Leading sociologist Peter Berger remarks in The Desecularization of the World,  that “religious communities have survived and even flourished to the degree that they have not tried to adapt themselves to the alleged requirements of a secularized world. To put it simply, experiments with secularized religion have generally failed; religious movements with beliefs and practices dripping with reactionary supernaturalism (the kind utterly beyond the pale of self-respecting faculty parties) have widely succeeded.”(1)

Spong’s book evidences that he had swallowed adaptation and secularization theory whole, that is for Christianity to change, it had to begin adapting to the agenda of secularism. But adaptation theory has been proven wrong. In fact, it has now been shown that the success of faith groups is centered in their theistic beliefs and practices. The rationalist of course balks at this while at the same time stammering in frustration that faith and religious belief is nearly as pervasive and indelible among the human race as eating and sex. There is good reason why Medieval and Reformation theologians spoke of the “sense of the divine” in every human heart. It is a package deal.

Does Faith Make Life Better for All?

So do faith commitments actually improve life for people and culture? According to Rodney Stark, the answer is yes—especially for women! In his book What Americans Really Believe, Stark provides hard sociological data on how family religious involvement has been shown to create lasting educational and vocational advantages to their children, and especially young women. He says, “Feminists and other critics often accuse religion of being oppressive toward women, even brainwashing women into accepting diminished roles in the home…” But he continues to the contrary saying that,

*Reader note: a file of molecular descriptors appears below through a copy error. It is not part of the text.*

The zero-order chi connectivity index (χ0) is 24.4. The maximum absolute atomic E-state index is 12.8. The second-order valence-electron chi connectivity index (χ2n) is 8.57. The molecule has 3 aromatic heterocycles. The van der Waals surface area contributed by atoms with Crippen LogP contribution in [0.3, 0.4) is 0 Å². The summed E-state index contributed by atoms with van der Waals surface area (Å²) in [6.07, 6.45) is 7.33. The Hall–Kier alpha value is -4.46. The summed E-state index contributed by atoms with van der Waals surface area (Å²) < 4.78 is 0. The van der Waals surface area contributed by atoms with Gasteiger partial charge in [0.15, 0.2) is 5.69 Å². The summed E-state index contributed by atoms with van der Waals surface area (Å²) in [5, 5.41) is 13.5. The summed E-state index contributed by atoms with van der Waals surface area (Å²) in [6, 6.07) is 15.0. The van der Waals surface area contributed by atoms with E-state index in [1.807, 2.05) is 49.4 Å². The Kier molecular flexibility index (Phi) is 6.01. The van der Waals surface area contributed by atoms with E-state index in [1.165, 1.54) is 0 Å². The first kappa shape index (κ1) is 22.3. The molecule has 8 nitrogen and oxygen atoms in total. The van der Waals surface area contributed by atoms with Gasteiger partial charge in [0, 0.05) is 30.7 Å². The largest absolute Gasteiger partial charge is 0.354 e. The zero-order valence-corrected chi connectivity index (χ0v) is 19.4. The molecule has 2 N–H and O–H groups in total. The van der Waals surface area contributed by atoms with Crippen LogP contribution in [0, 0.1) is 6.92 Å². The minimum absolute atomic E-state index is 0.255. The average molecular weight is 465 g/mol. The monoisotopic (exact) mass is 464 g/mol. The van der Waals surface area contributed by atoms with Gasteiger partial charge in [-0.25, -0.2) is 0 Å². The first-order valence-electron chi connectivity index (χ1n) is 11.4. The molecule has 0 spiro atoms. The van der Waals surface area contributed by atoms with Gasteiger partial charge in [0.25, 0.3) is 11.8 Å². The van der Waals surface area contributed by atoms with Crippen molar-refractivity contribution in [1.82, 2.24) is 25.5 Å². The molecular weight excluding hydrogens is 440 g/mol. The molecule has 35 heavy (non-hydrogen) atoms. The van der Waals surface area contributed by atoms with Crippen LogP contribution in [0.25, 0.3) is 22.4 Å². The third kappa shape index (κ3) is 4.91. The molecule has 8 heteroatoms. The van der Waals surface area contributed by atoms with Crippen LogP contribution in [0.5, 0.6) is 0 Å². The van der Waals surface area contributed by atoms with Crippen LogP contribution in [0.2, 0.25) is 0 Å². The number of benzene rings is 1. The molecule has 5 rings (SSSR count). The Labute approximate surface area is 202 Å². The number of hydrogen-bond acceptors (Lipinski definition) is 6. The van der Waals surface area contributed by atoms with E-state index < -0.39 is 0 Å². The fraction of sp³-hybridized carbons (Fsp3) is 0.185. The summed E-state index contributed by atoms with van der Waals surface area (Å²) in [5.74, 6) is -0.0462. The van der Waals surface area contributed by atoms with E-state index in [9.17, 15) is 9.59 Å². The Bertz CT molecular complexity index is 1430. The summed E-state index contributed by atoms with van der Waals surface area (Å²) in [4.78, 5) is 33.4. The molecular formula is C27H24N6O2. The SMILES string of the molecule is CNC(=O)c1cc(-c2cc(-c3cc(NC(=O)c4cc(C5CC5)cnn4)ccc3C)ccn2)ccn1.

“religion in the United States has positive effects. When Mom and Dad go to Church and take their kids with them, the kids get more education, especially the daughters. Taking the kids to church also provides a key to high-education jobs. Far from putting them in the kitchen against their wills, as critics might say, when Mom and Dad take daughters to church, they open up the future for them.”(2)

So Does the Church Need to Still Change?

Well I believe that the answer to that question is both Yes and No. The hemorrhaging Episcopal Church USA only serves as one example of many Mainline Protestant Churches that have followed suit. The resulting conclusion is that if the modern Church remains faithful to its historic and creedal truths, the best sociological data suggests that it will become anything but irrelevant. This new data, plus the example of the ECUSA serves a warning to us that success and compromise are just not compatible categories.

Does this mean there is nothing that needs to change about the Church? I am not suggesting that at all. I feel strongly that there are many ways in which the Church in its many forms today does in fact need to enter serious reflection leading to big changes. I would say we probably have far more that needs to change than stay the same. However these things have less to do with her confessional heritage, and much more to do with returning faithful practice. Perhaps most is the need to think and live more patiently, compassionately, and nonjudgmental with a broken and non-believing world. I think we have perhaps just become all to comfortable in “believing” the right things and are just not restless enough toward praxis—doing right things.

Please Share Your Thoughts!


(1) Peter L. Berger, The Desecularization of the World: Resurgent Religion and World Politics, (Eerdmans, 1999), 4.

(2) Rodney Stark, What Americans Really Believe, (Baylor University Press, 2008), 189.